Robert McKee Bashford

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Robert McKee Bashford (December 31, 1845 – February 29, 1911) was an American politician and jurist from Wisconsin.

Born in Fayette, Wisconsin, Bashford graduated from University of Wisconsin in 1870 and from the University of Wisconsin Law School in 1871. He later received his master's degree from the University in 1874. In 1871, Bashford along with two others purchased the Madison Democrat newspaper, where Bashford was editor until 1876. He then practiced law in Madison, Wisconsin and served as city attorney from 1881 to 1886. In 1886, he moved to Chicago, Illinois where he continued to practice law. While his firm was successful, he did not care for the work and moved back to Madison.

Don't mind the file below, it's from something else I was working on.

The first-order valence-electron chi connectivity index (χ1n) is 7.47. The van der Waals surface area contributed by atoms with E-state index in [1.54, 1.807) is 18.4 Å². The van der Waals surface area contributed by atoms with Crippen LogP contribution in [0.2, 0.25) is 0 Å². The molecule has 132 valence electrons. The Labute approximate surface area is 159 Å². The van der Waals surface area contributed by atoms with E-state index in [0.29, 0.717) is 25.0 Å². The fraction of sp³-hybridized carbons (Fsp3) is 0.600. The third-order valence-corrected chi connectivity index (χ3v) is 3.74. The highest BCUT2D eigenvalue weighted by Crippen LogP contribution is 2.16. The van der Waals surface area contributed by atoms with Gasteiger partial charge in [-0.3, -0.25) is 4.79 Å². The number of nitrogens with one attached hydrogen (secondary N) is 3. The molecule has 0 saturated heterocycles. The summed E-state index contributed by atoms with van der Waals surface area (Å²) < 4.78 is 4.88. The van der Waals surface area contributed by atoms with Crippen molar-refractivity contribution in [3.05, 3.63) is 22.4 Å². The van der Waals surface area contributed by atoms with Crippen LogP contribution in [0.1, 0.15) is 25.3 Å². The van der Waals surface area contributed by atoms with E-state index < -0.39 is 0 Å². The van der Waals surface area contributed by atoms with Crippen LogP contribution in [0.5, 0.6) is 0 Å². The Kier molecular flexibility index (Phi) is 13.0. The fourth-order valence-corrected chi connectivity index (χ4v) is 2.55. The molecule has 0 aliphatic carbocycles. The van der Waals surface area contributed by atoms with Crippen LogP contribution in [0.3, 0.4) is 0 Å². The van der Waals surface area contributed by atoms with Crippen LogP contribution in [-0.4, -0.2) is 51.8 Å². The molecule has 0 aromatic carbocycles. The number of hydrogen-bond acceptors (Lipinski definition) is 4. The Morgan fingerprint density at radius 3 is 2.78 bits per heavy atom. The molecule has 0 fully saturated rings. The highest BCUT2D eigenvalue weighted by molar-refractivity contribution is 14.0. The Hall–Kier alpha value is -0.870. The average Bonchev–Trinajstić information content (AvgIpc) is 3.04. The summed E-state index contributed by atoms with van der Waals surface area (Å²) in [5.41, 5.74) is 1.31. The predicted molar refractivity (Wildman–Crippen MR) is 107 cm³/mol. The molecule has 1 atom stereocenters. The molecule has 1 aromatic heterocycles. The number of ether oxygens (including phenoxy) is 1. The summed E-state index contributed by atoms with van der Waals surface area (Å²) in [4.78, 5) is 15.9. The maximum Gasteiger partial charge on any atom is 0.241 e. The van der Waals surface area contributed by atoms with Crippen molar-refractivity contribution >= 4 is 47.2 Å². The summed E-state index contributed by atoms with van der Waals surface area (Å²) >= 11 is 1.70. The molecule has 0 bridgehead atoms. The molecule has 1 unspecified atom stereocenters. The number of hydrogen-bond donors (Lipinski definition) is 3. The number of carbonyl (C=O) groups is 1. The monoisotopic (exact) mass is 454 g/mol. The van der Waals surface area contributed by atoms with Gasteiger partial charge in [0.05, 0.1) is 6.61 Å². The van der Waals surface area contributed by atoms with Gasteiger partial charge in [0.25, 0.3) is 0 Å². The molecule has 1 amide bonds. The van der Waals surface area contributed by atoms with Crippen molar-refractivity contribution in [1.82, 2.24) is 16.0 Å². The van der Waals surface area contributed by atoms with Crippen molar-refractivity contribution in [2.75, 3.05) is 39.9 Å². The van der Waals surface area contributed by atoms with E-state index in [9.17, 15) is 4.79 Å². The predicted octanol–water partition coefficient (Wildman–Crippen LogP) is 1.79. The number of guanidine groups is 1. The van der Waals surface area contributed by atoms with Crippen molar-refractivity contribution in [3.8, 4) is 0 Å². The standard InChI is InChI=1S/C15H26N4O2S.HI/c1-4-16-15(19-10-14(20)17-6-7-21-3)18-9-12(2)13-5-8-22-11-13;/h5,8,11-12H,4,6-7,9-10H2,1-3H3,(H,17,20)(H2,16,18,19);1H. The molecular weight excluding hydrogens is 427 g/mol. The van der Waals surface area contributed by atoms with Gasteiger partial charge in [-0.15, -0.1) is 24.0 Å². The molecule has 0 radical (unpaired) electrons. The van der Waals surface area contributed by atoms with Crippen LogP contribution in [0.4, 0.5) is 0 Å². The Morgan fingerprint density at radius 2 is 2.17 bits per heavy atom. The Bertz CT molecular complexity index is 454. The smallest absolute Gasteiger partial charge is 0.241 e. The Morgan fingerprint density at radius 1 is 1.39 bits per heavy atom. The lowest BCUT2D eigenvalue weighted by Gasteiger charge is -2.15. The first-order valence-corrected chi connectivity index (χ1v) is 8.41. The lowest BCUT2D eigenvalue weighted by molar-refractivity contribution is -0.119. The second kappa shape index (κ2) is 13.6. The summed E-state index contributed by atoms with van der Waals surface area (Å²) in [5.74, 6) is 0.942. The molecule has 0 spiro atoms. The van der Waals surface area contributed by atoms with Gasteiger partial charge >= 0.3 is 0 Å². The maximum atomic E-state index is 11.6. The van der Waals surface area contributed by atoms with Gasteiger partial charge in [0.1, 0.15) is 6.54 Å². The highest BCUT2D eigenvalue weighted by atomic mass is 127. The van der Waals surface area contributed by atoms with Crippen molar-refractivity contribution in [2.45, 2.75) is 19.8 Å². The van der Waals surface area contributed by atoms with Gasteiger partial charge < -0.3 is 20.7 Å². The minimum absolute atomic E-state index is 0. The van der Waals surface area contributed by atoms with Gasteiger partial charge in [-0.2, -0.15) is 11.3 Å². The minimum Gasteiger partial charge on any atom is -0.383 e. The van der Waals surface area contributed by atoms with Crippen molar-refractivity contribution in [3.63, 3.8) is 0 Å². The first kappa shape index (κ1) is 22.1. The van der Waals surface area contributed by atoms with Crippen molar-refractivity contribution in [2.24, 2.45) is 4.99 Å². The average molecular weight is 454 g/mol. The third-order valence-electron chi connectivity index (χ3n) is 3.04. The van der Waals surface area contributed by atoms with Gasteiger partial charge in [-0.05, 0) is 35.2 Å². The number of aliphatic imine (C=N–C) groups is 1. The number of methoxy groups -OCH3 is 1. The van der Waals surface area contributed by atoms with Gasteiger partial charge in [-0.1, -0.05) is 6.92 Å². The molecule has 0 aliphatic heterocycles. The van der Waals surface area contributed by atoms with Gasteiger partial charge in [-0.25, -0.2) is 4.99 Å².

In 1890, Bashford became Mayor of Madison. During his tenure he assisted the state Attorney General to prosecute former State Treasurers of Wisconsin to get money taken from interest on the deposit of public funds they had collected. The state recovered nearly half a million dollars. From 1893 to 1897, he served in the Wisconsin State Senate. He resumed his law practice, including arguing before the United States Supreme Court in the 1905 case of United States v. Stinson, in which he successfully defended a land purchaser from the federal government's attempt to reclaim the land based on accusations of fraud.[1] In 1908, Bashford was appointed to the Wisconsin Supreme Court, but lost a special election six months later. He resumed his law practice and was on the faculty of the University of Wisconsin Law School.[2][3]

His former home, now known as the Robert M. Bashford House, is listed on the National Register of Historic Places.[4][5]